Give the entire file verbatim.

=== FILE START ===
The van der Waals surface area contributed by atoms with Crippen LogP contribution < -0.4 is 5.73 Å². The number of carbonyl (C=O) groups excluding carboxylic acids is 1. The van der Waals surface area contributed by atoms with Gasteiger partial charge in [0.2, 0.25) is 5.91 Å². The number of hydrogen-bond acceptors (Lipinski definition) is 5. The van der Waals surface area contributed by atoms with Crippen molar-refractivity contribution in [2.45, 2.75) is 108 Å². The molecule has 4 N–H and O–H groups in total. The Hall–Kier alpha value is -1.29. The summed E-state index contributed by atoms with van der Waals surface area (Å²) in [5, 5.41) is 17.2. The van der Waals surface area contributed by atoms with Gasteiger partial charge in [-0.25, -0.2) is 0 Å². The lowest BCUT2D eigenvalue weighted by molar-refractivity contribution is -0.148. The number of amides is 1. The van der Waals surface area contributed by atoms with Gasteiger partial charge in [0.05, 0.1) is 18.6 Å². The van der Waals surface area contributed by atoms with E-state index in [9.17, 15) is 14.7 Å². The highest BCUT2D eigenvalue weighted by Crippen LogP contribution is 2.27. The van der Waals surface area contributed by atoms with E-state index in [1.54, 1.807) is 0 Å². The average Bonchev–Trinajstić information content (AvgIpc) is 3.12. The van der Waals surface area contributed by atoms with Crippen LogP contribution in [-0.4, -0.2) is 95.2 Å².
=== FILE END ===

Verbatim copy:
The van der Waals surface area contributed by atoms with Crippen LogP contribution < -0.4 is 5.73 Å². The number of carbonyl (C=O) groups excluding carboxylic acids is 1. The van der Waals surface area contributed by atoms with Gasteiger partial charge in [0.2, 0.25) is 5.91 Å². The number of hydrogen-bond acceptors (Lipinski definition) is 5. The van der Waals surface area contributed by atoms with Crippen molar-refractivity contribution in [2.45, 2.75) is 108 Å². The molecule has 4 N–H and O–H groups in total. The Hall–Kier alpha value is -1.29. The summed E-state index contributed by atoms with van der Waals surface area (Å²) in [5, 5.41) is 17.2. The van der Waals surface area contributed by atoms with Gasteiger partial charge in [-0.25, -0.2) is 0 Å². The lowest BCUT2D eigenvalue weighted by molar-refractivity contribution is -0.148. The number of amides is 1. The van der Waals surface area contributed by atoms with Gasteiger partial charge in [0.05, 0.1) is 18.6 Å². The van der Waals surface area contributed by atoms with E-state index in [9.17, 15) is 14.7 Å². The highest BCUT2D eigenvalue weighted by Crippen LogP contribution is 2.27. The van der Waals surface area contributed by atoms with E-state index in [1.54, 1.807) is 0 Å². The average Bonchev–Trinajstić information content (AvgIpc) is 3.12. The van der Waals surface area contributed by atoms with Crippen LogP contribution in [-0.4, -0.2) is 95.2 Å².